PC Control streamlines inspection of large aerospace components
One Cable Automation: Cabling effort for robotic non-destructive inspection system reduced by 50 percent
PC Control streamlines inspection of large aerospace components

The Genesis Systems Group based in Davenport, Iowa, USA, develops robotic systems for non-destructive inspection (NDI) of large components for large and small aircraft, satellites and even full-size rockets. PC- and EtherCAT-based control technology not only enables high accuracy and high throughput for automated testing of safety-critical components, but also offers considerable savings with regards to cabling and installation.

There are few industries where the demands for material testing and quality assurance are more challenging than in the aerospace industry. Ensuring the safety of passengers, crew and cargo with fully inspected materials and components is no simple task. Genesis Systems Group is a robotic systems integrator, supporting the manufacturing, transportation and aerospace markets. The company specializes in robotic NDI systems to cater to the special testing requirements of large components for aircraft, satellites and rockets. Even for experienced professionals, manual inspection of such components has been a challenge until now, because they have to move around the large parts and at the same time ensure complete material testing in compliance with the highest accuracy requirements. Automated with PC- and EtherCAT-based control technology from Beckhoff, the inspection systems from Genesis now perform these tasks with the required precision yet at a much faster rate.

Robotic systems designed for the ultimate test

The NSpect™ line of NDI solutions from Genesis Systems is designed to check large-surface aerospace components for material defects and compliance with manufacturing specifications. For that purpose, Genesis integrates robots with ultrasonic process equipment to conduct through-transmission ultrasound testing with a sender and a receiver. Common ultrasound test types include pulse echo, phased array and shearography. Other techniques are also supported. The range of materials that can be inspected is vast, but most commonly involve steel, aluminum and composite materials. An important component in these systems is a 6-axis articulated robot paired with a virtual encoder called the Genesis Blitz Module™. Through extensive C++ programming, the Blitz Module™ can take all robot positions and create a virtual encoder with six degrees of freedom in around 200 microseconds. This is intended for grid sizes that are measured in increments of 1 mm or less. This position feedback ensures seamless inspection of the large-surface components. “In the inspection world this is called pulse-on-position (PoP),” explained Ryan Steckel, Automation Systems Engineer, Genesis Systems Group. “The Blitz Module™ takes the inspection data from the material under test and correlates the data with the position of the instrument or sensor. The faster the pulses can be sent, the faster the robot can run and the more productive the NDI systems are as a result.” The recognized standard to send these pulses is 10 ms, while the Blitz Module™ developed by Genesis can send pulses in just 1 ms. In this context, EtherCAT also promotes extremely accurate measurements and highly precise system synchronization, which is critical for test and measurement applications.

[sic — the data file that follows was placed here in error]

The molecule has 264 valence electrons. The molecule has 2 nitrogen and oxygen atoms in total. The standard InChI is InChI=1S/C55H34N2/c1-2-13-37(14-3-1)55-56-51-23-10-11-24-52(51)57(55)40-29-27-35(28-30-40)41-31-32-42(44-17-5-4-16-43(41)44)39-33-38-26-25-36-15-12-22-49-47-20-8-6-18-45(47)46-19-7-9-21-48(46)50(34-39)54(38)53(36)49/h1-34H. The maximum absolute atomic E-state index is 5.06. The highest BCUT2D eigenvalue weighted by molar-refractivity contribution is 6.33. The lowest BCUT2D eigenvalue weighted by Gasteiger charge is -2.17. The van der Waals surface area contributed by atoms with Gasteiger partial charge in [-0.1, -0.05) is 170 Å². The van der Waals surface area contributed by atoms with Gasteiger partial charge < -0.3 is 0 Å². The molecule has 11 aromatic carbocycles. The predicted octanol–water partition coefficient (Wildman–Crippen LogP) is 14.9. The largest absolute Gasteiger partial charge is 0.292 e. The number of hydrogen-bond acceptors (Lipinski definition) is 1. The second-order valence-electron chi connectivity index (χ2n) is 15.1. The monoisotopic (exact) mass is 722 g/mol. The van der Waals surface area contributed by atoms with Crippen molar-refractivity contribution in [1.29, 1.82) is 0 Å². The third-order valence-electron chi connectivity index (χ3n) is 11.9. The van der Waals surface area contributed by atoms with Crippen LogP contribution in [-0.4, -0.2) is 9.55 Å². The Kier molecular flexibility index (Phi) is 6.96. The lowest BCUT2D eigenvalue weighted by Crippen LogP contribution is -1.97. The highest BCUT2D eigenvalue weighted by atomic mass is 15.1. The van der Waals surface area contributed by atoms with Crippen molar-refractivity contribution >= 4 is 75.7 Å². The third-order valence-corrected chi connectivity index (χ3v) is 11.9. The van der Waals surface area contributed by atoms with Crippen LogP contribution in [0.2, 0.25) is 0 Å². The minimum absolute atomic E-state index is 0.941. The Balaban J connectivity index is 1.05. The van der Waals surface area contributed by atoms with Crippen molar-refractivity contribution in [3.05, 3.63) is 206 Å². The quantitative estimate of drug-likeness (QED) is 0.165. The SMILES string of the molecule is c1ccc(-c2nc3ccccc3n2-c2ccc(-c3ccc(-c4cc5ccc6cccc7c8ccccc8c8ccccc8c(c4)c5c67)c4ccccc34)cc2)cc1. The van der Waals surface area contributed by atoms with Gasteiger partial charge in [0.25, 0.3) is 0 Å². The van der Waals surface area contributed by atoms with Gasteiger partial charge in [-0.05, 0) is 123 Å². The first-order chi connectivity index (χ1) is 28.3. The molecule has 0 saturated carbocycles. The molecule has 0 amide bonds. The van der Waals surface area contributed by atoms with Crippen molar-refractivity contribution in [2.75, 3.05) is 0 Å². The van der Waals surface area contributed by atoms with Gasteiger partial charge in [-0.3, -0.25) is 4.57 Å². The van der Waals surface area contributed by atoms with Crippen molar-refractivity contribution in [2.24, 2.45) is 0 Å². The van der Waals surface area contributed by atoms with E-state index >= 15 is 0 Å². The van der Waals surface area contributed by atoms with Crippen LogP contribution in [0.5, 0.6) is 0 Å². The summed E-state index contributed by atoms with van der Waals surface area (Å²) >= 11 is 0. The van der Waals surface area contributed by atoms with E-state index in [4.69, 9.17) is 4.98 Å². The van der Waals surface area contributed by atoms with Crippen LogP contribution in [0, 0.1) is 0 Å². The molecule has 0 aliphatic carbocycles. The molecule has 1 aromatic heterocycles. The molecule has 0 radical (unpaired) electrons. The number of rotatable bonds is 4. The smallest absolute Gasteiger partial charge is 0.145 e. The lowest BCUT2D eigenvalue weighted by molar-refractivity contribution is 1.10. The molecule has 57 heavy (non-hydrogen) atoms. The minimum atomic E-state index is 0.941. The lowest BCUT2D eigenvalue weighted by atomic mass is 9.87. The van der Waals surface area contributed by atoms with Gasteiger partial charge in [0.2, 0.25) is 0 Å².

Another new development from Genesis is called the RoboPogo, a part holding system with multiple articulated robots for components undergoing NSpect™ NDI testing. The RoboPogo solution sets itself apart because a single system can handle complex parts with multiple geometries, according to Whitney Moon, Director, Aerospace Division, Genesis Systems Group. “In 2017 Genesis took on a project that required the fixturing of especially large parts for NDI. Doing this with traditional hard tooling or manually adapted fixtures would be very cumbersome and expensive,” Moon explained. When holding parts that are between 10 and 110 feet long, such a solution is ideal because the articulated robots offer the required degrees of freedom to accommodate multiple part geometries, varied processes or applications and can even enable dynamic repositioning during the ongoing inspection process. This is all precisely synchronized with the inspection robots of the NSpect™ series.

PC-based control simplifies system integration